Reaching into his pocket. Two, three pairs of sunglasses. One for himself, one for her, little wet edges around the patches of snow that were left after the snowplows and the shovels. Already everything beginning to melt.
“It’s just a block down to where Petra Rossini used to live,” he said.
“Oh, that old girlfriend of yours?!? I don’t want to see her. It’s embarrassing,” she said.
“She doesn’t live there any more. They’re all dispersed now. Shattered. Scattered. No one ever stays around anywhere any more…”
Walking proprietarily down the sidewalk, feeling more and more like an angel, imagining he lived here, you walk in and the outside world disappears behind the thick stone walls and double-double windows.
There wouldn’t be a house here under a million, a million and a half.
And he couldn’t sell anything. No one wanted his visions. Even the New Age was on very well-defined New Age tracks. No one wanted visions-visions, but only prepackaged, like Chinese noodles, rip open the plastic and toss them in boiling water. Instant Kung Fu. Instant Samhedhi….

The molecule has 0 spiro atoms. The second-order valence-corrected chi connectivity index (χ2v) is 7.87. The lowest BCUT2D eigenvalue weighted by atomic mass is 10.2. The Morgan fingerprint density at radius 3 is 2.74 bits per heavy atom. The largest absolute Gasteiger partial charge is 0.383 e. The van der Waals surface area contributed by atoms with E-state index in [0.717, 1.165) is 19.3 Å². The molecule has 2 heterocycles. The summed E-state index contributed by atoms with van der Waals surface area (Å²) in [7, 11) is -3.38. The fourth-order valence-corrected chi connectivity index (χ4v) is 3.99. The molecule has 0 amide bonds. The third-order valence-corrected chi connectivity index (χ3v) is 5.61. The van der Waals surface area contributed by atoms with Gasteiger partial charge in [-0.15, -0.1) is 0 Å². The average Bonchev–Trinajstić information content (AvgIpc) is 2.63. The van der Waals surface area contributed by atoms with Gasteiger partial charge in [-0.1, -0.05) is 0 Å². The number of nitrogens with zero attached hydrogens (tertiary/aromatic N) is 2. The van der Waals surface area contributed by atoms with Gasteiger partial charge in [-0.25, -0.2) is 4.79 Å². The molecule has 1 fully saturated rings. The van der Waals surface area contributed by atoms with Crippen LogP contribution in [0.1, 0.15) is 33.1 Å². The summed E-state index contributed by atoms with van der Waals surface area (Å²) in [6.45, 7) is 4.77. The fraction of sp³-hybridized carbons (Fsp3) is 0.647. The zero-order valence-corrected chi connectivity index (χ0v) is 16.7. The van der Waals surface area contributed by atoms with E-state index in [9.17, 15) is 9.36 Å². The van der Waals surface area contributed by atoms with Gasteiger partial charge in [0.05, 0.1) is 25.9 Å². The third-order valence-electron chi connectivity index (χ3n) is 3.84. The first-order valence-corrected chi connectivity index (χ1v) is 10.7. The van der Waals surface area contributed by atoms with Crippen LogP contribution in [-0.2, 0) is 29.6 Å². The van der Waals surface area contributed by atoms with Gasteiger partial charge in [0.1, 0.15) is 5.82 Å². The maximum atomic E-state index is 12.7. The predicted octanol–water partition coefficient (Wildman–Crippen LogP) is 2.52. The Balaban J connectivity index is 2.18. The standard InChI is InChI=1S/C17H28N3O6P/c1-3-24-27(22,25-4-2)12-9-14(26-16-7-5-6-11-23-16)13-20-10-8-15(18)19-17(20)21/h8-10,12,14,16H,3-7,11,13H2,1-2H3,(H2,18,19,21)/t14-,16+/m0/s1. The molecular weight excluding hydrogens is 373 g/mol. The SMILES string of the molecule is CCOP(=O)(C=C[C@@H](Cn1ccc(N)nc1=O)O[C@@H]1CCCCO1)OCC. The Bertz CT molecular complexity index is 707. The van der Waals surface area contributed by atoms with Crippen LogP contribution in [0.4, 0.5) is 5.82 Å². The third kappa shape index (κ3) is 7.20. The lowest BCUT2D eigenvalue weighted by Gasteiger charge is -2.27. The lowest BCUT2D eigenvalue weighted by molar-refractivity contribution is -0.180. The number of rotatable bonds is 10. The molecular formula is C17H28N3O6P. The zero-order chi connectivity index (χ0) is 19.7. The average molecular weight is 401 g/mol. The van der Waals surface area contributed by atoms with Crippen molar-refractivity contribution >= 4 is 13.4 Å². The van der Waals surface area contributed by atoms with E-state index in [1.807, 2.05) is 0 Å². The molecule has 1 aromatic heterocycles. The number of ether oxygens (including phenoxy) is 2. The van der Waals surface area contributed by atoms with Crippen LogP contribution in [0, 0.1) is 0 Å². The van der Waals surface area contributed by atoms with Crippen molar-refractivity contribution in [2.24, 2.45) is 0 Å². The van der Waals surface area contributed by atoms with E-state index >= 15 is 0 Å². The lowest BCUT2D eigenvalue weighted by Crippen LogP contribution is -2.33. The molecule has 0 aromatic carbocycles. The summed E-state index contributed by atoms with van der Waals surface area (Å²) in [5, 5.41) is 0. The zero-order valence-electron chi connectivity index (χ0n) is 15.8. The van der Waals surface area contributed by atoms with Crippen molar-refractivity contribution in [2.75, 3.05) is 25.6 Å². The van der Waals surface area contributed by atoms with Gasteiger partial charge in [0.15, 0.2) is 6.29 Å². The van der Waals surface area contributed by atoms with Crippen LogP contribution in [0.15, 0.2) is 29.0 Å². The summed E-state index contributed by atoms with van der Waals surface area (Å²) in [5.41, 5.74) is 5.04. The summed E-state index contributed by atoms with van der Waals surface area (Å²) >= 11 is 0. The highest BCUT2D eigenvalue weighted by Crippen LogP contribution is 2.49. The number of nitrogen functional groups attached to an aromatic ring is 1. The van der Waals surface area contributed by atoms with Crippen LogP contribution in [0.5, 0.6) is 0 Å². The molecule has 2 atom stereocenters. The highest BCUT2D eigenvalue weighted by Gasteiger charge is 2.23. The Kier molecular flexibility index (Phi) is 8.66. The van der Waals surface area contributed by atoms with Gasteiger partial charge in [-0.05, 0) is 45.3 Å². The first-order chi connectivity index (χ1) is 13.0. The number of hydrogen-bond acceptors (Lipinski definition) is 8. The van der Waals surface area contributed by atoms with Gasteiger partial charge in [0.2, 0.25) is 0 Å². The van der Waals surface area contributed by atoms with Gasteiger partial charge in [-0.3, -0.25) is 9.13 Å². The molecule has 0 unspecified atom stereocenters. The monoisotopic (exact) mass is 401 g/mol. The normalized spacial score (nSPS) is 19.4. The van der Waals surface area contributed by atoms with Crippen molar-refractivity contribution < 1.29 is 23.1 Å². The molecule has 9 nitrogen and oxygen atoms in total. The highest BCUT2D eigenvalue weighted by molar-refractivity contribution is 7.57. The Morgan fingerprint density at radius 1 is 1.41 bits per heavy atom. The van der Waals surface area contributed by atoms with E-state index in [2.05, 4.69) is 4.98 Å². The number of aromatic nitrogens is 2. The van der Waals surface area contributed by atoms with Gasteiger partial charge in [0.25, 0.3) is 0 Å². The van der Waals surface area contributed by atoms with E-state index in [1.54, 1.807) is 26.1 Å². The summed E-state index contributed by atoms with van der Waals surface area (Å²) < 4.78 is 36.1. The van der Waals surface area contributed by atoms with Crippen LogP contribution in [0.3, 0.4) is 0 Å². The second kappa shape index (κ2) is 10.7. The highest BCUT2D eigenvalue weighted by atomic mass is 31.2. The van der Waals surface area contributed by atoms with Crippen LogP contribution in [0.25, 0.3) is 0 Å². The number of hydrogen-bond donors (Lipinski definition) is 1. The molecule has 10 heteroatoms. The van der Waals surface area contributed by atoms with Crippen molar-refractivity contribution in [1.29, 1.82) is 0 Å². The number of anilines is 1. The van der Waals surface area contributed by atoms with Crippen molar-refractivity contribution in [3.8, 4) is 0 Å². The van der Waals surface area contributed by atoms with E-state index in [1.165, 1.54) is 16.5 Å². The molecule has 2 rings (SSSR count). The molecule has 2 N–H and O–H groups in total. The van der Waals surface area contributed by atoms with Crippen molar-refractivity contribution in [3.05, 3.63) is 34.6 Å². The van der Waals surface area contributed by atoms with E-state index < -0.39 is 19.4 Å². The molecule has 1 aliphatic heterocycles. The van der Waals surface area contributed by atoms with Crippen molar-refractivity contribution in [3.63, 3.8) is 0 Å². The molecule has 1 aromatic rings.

Feeling like taking his coat off, but resisting the impulse.
Feeling like taking off all his clothes and bathing in the sunlight of God.
This was his world, his hunting-dreaming ground, sacred territory, the sun coming back down, the moment of mating between Father Sky and Mother Earth. And it all flows free, dew falls on the Holy Flower of the North Star and the Buddha enters Nirvana.
“I love you so much,” he said, putting his arm around her.
“It is so beautiful around here,” she said, “it’s all like palaces. Wouldn’t you love to live here? And go have an Italian sausage sandwich every day with a fake beer!”
Suddenly stopping and enclosing her in his arms.
She had come inside his vision. She was a great holy person herself. To be able to come inside his vision and make it her own.